I have often wondered...How does one go about selling "jewelry" made out of paper or other fragile materials???  I absolutely love the look of handmade or specialty paper...and have combined it with some of my metalwork in the past...but it definitely takes a "special" buyer to actually purchase it.  Check out the brooches made by Sabrina Meyns here on Crafthaus...they are beautiful...and delicate....

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Comment by Catherine Marche on June 16, 2011 at 7:52am

they are gorgeous, people will wear them

 

Comment by Aimee A. Domash on June 14, 2011 at 11:38pm

Thea,

Durability is key...without losing the visual delicacy of the piece!  Easy to say, hard to accomplish;)

Comment by Aimee A. Domash on June 14, 2011 at 11:33pm

Oh my Gosh, Li Chu's work is amazing, simply amazing!!!

My problem is that I want my jewelry to last...out last the wearer...have a story or connection behind it.  To be passed on to someone who will remember the story and that person.   Yes, I see the beauty behind the fragility ...but does the general public???  To me, fragility and transparency go hand in hand.  (I guess we all need our definitions)  That must be why I enjoy the look of plastic...durable, lasting, perhaps even socially responsible if using a recyclable material.  Evan the transparency of enamel is appealing and wonderful.  Yet,  in all these materials...they lack the delicate, tactical nuances of beautifully handmade paper.  

Francesca... I love your answer.  You must make what you are compelled to make...it's the creator within you!

I guess the answer lies in educating the consumer...just like selling enamel pieces.

 2 Roses - the ice piece sounds very interesting (and wet).  Would have loved to have seen that one!!;)

"Performance Jewelry" ...I will have to ponder on that concept for a while.  I have sat at my bench and looked at a piece of jewelry and a specific song has come to mind...but that's about it.

Comment by Francesca Vitali on June 14, 2011 at 2:46pm

Aimee, I’m mainly working with paper.

Since two three years now I'm selling my work at craft shows, which is a much direct way than doing so on-line or through galleries in the sense that you can hear all your customers comments on you work (right Thea?!).

And during this time I have learn a lot on how people perceives my use of material.

At the beginning of my journey I was very very sensitive to comments like "oh my, what happen to this if I through it in a fire?"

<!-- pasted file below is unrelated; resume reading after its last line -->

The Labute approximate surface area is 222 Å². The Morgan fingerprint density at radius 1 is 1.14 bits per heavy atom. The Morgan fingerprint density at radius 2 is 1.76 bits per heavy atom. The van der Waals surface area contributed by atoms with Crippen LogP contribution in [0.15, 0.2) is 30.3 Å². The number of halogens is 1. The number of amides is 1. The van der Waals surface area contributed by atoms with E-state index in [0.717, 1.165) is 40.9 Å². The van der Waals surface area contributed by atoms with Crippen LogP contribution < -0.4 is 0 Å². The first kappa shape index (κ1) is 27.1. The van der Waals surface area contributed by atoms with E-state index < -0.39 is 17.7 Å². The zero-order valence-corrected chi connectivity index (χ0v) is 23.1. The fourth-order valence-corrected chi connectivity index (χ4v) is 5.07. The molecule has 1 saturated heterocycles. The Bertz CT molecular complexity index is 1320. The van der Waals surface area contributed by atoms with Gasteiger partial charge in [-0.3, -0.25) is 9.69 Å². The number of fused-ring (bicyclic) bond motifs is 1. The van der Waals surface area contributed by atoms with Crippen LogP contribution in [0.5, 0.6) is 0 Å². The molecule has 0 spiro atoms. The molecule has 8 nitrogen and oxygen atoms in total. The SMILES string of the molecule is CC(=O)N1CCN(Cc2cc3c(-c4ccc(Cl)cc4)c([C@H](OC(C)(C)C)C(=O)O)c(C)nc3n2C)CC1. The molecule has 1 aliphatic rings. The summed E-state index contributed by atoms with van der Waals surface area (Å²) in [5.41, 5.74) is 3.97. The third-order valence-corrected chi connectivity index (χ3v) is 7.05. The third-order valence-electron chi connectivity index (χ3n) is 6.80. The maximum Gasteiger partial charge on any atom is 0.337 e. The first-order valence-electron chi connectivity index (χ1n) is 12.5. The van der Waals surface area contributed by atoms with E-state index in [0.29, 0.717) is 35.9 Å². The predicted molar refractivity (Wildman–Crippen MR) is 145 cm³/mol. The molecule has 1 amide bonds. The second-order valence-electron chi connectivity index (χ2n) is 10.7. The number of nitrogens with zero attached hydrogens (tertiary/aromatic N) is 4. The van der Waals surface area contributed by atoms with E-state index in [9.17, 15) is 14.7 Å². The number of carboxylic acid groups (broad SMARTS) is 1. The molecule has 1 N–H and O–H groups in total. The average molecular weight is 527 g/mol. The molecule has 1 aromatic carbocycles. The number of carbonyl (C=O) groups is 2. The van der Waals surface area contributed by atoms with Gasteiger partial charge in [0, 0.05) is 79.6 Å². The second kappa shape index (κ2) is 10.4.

Besides learning how to control the strong impulse to ask back why you want to through your jewelry in the fire, I have noticed these comments less and less and I started focusing in those people really interested in the process and in the material. They are really keen to learn more about the process and the reason behind the paper, and of course they may ask about durability, but it is not really a concern, normally they ask about it as they would ask how do I reoxidize this piece in case the patina comes of.

I explain very carefully how I seal my work and this generally end the discussion about durability.

And to answer  your question : “How does one go about selling "jewelry" made out of paper or other fragile materials??? “

With passion and determination and a big smile, or at least that’s what I do because tit makes me happy!

Comment by Thea Clark on June 14, 2011 at 9:31am
I'm a big fan of Myung Urso's work, she seals her paper with lacquer but it is still looks matte. Given her recent feature in American Craft magazine (hurray Myung!) it would seem this medium is more embraced than you might realize. The article made a point to have a quote from one of her collectors attesting to the work's durableness. Some of my earliest jewelry efforts used paper they are still in excellent shape after more years than I care to mention. So perhaps samples and testimonials can be used in one's promotional material.
Comment by 2Roses on June 14, 2011 at 9:06am

Excellent topic Aimee. It demonstrates how far out ahead of the mainstream some makers are willing to go. We love the entire concept of momentary adornment. At the SNAG Conference in Seattle, Katja  Toporski wore a necklace made of ice. The hotel cooperated in the venture by allowing use of its kitchen freezer to make the piece.

This kind of adornment seems to be drifting towards performance or experiencial jewelry. Perhaps the path to selling this kind of work lies in emphasizing the performance aspect along with a price point that supports a user "experience rather than the acquisition of a permanent object.

 

Gabriel Craig comes to mind as one artist who has been exploring the performance aspect for several years now. Many formal performance artists in the fine are world have crafted a methodology of monitizing their work over the last 40 years. There are plenty of examples to see what works.

Comment by Miriam Rowe on June 14, 2011 at 8:27am

Interesting conversation!

Perhaps the best solution is to have a range of pieces on offer (some with a small amount of fragile material integrated with traditional metal elements for the not-so-brave, up to avant-garde pieces made almost entirely of the fragile material for collectors), so there's something for everyone. I've found that to be a good solution for me, and Li Chu Wu, another jeweller working with paper, does a good job of it too:  http://www.lichuwu.co.uk

Comment by Yu-Ping Lin (Rainey) on June 13, 2011 at 7:16am
Same here! Though I use fabric as my main material for my jewellery, which seems stronger than paper, audience still have more trust in metal work... But I still keep exploring this unknown answer. Good luck! btw, I like Sabrina Meyns's work as well!

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